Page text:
We know, you never watch the videos on Wonkette, because they are usually of terrible people saying terrible things. But take a little time to watch this White House video of President Obama’s speech at Hiroshima’s Peace Memorial Park. This is a guy who knows how to do solemnity. And no, rightwing idiots, reflecting on what war is, what nuclear weapons do, and why we should never use them again is not an apology — though god knows there’s plenty to apologize for. It’s about responsible use of power, which is the kind of thing we’d like our leaders to give some thought to now and again.
This is not an apology. This is simple decency:
Why do we come to this place, to Hiroshima? We come to ponder a terrible force unleashed in a not-so-distant past. We come to mourn the dead, including over 100,000 Japanese men, women and children, thousands of Koreans, a dozen Americans held prisoner.
Their souls speak to us. They ask us to look inward, to take stock of who we are and what we might become.
To anyone thinking Obama was out to flatter the sensibilities of a former enemy, that reminder of “thousands of Koreans” was a deliberate but subtle jab at rightwing Japanese nationalists who deny Imperial Japan’s virtual enslavement of Koreans before and during the war.
Obama moved on to a reflection on the history of human warfare and technology:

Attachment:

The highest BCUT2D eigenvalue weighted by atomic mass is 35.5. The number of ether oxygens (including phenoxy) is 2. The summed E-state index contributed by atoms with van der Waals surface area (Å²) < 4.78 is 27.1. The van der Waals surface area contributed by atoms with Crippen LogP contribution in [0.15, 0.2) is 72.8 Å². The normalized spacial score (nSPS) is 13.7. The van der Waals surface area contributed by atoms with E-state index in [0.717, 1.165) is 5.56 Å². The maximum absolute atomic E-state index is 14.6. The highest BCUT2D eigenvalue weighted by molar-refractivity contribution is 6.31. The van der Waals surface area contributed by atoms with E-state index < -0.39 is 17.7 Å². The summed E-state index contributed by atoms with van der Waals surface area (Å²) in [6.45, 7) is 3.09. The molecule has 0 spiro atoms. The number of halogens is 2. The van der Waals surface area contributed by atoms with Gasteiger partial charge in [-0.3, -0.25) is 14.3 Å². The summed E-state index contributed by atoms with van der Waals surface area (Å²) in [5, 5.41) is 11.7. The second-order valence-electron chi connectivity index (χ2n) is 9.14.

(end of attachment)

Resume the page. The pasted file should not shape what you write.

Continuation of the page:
Yet in the image of a mushroom cloud that rose into these skies, we are most starkly reminded of humanity’s core contradiction. How the very spark that marks us as a species, our thoughts, our imagination, our language, our toolmaking, our ability to set ourselves apart from nature and bend it to our will — those very things also give us the capacity for unmatched destruction […]
Science allows us to communicate across the seas and fly above the clouds, to cure disease and understand the cosmos, but those same discoveries can be turned into ever more efficient killing machines.
The wars of the modern age teach us this truth. Hiroshima teaches this truth. Technological progress without an equivalent progress in human institutions can doom us. The scientific revolution that led to the splitting of an atom requires a moral revolution as well.
We couldn’t help but think of Kurt Vonnegut’s very similar but far less diplomatic thoughts on the same topic:
I thought scientists were going to find out exactly how everything worked, and then make it work better. I fully expected that by the time I was twenty-one, some scientist, maybe my brother, would have taken a color photograph of God Almighty — and sold it to Popular Mechanics magazine. Scientific truth was going to make us so happy and comfortable! What actually happened when I was twenty-one was that we dropped scientific truth on Hiroshima.
Obama’s speech wasn’t an apology. It was a question. We have these horrifying weapons. They’re a fact of our existence. So what do we do with them? Obviously, some warmongering bomb-lovers will condemn Obama for his weakness in actually stating the effect of the place — and if you’ve been to Hiroshima’s Peace Park, you know it is a genuinely quiet, holy place where you have to think about August 6, 1945:
That is why we come to this place. We stand here in the middle of this city and force ourselves to imagine the moment the bomb fell. We force ourselves to feel the dread of children confused by what they see. We listen to a silent cry. We remember all the innocents killed across the arc of that terrible war and the wars that came before and the wars that would follow.